- When Jefferson was sent to France in 1785 as American's minister (ambassador), his daughters Patsy (age 12) and Polly (age 7) would eventually join him; Polly would be accompanied by a 14 year old slave, Sally Hemings, who was the half-sister of Jefferson's deceased wife Martha; during this time he spent a great deal of time with John Adams and his family, and they all became very close (though years later politics would divide them so severely that it destroyed their bond)
- He developed a strong relationship with James Madison, a younger Virginian with a brilliant mind and someone who Jefferson connected with when it came to political views; he would also grow very close to Madison's wife Dolly, who helped him a great deal as an unofficial "First Lady" when Jefferson was President
- His two daughters would eventually marry political figures, and at times lives and/or served as the official hostess when he was President. His youngest daughter Polly would die in 1804 after giving birth to her second child; Abigail Adams, who had cared for the girl when they were all together in Europe, wrote a letter to Jefferson with her condolences, which opened up the lines of communication between the two families.
Before the Presidency:
- After graduation his first job was as a law clerk to one of the most brilliant minds in the country at the time, and at night he would read books on the law; he would be admitted to the Virginia bar at the age of 25 in 1767 and would take up practice as a circuit lawyer
- Was a member of the Virginia House of Burgesses from 1769 to 1774, playing an active role in the organization of the Virginia Committee of Correspondence, which represented an underground group of political agitators which worked to oppose the British rule of the colonies
- He published a piece called "Summary View of the Rights of British America" in 1774, which many felt best articulated the colonial position for independence from Britain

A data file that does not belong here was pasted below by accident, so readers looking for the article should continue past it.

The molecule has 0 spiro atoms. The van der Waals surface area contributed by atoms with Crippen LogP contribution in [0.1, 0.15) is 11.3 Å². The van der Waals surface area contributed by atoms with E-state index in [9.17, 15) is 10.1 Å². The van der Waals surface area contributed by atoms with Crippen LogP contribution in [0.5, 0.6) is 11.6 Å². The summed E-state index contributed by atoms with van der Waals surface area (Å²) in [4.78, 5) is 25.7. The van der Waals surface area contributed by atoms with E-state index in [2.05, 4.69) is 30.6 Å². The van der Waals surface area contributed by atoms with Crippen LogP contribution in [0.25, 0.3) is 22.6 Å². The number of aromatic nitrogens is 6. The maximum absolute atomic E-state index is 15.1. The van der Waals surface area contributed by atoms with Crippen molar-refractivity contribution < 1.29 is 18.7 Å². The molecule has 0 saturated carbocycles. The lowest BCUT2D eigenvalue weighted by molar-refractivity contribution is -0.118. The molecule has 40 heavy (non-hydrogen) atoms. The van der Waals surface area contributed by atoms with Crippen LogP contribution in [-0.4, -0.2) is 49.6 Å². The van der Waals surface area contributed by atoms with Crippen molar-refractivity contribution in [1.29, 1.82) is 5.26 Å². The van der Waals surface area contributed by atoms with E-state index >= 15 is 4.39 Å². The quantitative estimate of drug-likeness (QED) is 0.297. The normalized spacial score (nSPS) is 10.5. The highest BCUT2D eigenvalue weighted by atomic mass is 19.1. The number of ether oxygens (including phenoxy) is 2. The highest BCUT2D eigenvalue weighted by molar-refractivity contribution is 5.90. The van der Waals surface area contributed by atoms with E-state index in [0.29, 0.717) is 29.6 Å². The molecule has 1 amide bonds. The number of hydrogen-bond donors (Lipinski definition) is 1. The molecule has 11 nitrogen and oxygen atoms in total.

- When the Second Continental Congress was convened in Philadelphia in June 1775, Jefferson attended as one of several delegates from Virginia; he would be appointed to a committee of five to write a declaration of independence, which included John Adams, Benjamin Franklin, Robert Livingston and Roger Sherman, all whom strategically deferred to Jefferson to draft the document given his strong writing style and the fact he represented the most influential southern colony of Virginia
- Jefferson's draft of the declaration included a statement of principles and then a list of grievances; after deleting a section attacking King George III for slave trafficking and changing a few other issues of substance, after three days of debate the "Unanimous Declaration of the thirteen united States of America" was approved on July 4, 1776 (Author's note: it was never called a "Declaration of Independence" by the Congress)
- Jefferson returned to Virginia and served as a member of the Virginia House of Delegates until 1779, where he successfully abolished primogeniture, so that legally land and estates would not be automatically passed onto eldest sons only; it would change the future of inherited concentrations of wealth